China’s First GM Rice Gets U.S. FDA Approval

Originally published on Sustainable Pulse.

A genetically modified (GM) rice product developed by a group of Chinese scientists has acquired the US Food and Drug Administration (FDA) approval, the first such Chinese product allowed to enter the US market.

However, neither China nor the US has approved mass cultivation of the rice amid low acceptance from the Chinese public for GM food.

Huahui No.1 rice, developed by the Huazhong Agricultural University, is genetically engineered to resist a wide range of insects, thus reducing the use of pesticides.

Lin Yongjun, a professor at Huazhong Agricultural University and one of the scientists that developed the rice, told the Global Times on Monday that Huahui No.1 could not be grown in China as “the country has not conducted regional trials nor provided guidelines to examine genetically engineered rice.”

Lin said his team might consider growing Huahui No. 1 in Southeast Asian countries, “but our reach is limited and we hope the authorities can provide funding and legal support.”

Lin’s university received an email from the FDA on January 11 approving the rice.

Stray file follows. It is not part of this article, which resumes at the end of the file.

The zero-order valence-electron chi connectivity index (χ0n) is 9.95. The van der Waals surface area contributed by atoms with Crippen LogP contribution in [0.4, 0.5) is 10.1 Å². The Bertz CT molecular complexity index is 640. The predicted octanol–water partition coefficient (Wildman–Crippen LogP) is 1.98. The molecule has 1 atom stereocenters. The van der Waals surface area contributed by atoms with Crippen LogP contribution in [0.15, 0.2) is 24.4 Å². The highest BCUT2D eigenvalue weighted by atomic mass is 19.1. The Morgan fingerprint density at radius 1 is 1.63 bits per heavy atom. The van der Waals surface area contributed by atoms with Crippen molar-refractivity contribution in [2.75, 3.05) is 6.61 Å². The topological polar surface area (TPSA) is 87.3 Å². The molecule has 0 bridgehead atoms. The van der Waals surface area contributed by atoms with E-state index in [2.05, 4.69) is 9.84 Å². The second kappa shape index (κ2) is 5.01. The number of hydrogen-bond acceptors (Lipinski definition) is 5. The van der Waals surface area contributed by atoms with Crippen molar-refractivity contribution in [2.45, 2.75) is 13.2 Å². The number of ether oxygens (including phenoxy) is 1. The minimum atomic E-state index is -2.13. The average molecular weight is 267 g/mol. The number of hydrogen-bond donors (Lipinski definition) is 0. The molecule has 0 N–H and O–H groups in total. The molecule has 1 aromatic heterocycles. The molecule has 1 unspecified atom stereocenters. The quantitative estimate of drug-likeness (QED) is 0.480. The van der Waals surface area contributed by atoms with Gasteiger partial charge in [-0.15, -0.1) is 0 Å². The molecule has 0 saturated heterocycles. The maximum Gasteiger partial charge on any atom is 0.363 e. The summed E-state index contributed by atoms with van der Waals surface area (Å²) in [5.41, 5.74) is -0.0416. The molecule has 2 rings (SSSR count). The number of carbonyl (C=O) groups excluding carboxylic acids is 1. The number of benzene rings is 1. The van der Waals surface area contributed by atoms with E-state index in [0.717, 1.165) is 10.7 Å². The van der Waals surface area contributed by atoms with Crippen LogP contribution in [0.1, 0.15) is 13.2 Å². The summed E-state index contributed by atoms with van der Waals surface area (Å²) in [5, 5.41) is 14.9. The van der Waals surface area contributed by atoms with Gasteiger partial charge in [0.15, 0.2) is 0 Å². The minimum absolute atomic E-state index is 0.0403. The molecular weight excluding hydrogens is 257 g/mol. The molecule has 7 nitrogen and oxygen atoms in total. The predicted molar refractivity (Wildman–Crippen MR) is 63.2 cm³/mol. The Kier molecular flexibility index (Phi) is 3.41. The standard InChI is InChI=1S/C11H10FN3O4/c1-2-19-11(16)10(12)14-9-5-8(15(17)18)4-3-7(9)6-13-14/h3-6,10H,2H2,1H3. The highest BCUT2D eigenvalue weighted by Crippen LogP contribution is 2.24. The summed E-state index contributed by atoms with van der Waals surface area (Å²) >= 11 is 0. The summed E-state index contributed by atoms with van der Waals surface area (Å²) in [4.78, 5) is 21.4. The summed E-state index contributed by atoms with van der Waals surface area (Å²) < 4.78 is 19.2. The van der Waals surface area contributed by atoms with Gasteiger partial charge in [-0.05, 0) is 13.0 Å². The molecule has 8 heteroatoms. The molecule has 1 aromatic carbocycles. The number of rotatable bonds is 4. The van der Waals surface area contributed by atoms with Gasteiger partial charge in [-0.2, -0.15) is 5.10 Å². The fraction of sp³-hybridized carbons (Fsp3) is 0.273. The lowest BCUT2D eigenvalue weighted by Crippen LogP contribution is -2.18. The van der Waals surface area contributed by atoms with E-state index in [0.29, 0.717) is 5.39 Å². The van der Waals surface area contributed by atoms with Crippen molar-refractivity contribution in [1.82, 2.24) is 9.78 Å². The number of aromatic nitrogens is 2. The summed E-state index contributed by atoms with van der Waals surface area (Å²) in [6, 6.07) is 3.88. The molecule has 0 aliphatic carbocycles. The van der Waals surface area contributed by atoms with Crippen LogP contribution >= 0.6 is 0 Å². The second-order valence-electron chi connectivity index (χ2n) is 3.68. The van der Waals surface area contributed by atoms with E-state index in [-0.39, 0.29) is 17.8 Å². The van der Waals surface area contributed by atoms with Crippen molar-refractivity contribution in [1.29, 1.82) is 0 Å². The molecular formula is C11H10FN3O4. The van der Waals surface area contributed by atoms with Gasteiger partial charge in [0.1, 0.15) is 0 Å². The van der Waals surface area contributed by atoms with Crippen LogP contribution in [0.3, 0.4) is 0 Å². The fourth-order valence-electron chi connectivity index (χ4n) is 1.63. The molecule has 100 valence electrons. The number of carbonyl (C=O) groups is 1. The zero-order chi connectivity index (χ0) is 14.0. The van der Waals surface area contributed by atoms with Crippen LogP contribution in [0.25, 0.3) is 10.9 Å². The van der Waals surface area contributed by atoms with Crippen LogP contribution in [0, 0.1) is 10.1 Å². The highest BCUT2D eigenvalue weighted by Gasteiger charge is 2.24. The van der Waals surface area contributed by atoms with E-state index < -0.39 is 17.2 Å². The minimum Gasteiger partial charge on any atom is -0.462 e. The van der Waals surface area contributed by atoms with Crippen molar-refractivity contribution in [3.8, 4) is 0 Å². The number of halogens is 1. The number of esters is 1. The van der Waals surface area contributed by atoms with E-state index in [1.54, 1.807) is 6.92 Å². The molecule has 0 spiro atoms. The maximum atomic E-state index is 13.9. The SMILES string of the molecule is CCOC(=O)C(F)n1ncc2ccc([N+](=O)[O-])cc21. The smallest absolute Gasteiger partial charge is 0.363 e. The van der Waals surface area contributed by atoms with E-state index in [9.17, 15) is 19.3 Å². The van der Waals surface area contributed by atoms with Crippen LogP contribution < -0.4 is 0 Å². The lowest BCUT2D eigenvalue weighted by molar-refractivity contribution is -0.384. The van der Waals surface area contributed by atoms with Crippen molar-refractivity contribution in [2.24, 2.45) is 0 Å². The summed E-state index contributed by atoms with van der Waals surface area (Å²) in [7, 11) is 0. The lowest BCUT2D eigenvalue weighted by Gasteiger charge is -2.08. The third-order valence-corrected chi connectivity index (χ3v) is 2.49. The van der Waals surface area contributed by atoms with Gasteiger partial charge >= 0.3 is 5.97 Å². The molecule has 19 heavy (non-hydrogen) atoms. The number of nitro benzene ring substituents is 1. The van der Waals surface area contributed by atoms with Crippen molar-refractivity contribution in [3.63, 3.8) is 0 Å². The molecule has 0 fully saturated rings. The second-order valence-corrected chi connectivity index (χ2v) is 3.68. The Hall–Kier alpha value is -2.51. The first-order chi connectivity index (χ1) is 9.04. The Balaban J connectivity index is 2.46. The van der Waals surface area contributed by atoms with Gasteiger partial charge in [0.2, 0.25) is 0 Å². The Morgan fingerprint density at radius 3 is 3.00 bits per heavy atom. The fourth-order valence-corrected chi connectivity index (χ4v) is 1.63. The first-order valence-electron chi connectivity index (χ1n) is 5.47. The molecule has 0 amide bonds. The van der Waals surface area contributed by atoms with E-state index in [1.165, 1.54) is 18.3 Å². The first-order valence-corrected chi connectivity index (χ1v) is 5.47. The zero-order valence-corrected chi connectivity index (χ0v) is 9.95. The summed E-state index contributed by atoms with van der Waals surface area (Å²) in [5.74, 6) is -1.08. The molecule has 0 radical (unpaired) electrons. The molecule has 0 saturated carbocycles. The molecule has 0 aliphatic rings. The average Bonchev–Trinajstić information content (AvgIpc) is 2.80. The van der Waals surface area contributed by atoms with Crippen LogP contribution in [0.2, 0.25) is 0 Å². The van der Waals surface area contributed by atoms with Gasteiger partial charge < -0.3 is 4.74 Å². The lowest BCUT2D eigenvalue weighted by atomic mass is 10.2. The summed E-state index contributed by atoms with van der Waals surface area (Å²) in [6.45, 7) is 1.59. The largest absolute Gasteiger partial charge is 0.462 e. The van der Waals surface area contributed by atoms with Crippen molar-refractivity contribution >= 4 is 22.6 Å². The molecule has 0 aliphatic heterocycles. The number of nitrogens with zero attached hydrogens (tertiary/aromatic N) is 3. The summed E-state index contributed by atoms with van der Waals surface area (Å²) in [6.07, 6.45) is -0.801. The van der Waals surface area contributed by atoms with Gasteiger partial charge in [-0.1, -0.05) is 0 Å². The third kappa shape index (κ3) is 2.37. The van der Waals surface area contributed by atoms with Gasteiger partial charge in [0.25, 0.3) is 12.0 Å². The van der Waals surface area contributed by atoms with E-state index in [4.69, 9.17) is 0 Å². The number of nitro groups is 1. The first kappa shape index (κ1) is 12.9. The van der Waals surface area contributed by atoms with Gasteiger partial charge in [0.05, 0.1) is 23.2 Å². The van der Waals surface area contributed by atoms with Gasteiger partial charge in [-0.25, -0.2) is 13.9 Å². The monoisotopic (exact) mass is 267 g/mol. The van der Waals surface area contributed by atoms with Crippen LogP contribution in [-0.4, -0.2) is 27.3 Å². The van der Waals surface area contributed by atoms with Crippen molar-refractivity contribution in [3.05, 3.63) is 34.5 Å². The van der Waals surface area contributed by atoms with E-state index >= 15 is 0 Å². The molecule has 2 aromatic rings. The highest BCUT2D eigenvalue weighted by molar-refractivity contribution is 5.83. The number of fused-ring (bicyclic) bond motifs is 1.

The email, which was made public on FDA’s website, said, “Based on the safety and nutritional assessment Huazhong has conducted, it is our understanding that Huazhong has concluded that human and animal foods from Huahui No.1 rice grain are not materially different in composition, safety, and other relevant parameters from rice-derived human and animal food currently on the market, and that genetically engineered Huahui No.1 rice grain does not raise issues that would require premarket review or approval by the FDA.”

“This shows that the FDA recognizes the data and the experimental method used by Chinese agencies in assessing the safety and nutritional value of Huahui No.1, and that the FDA has confidence in the safety of Huahui No.1 as both food and fodder,” Lin said.

The website of Huazhong Agricultural University said Huahui No. 1 was successfully developed as early as 1998 and received a bio-safety certificate from China’s Ministry of Agriculture in 2009 after 10 years of safety assessments.

However, the product has never been approved for commercial planting in China, so the school had been seeking safety approval from foreign agencies since 2009 to prepare Huahui No. 1 for the international market.

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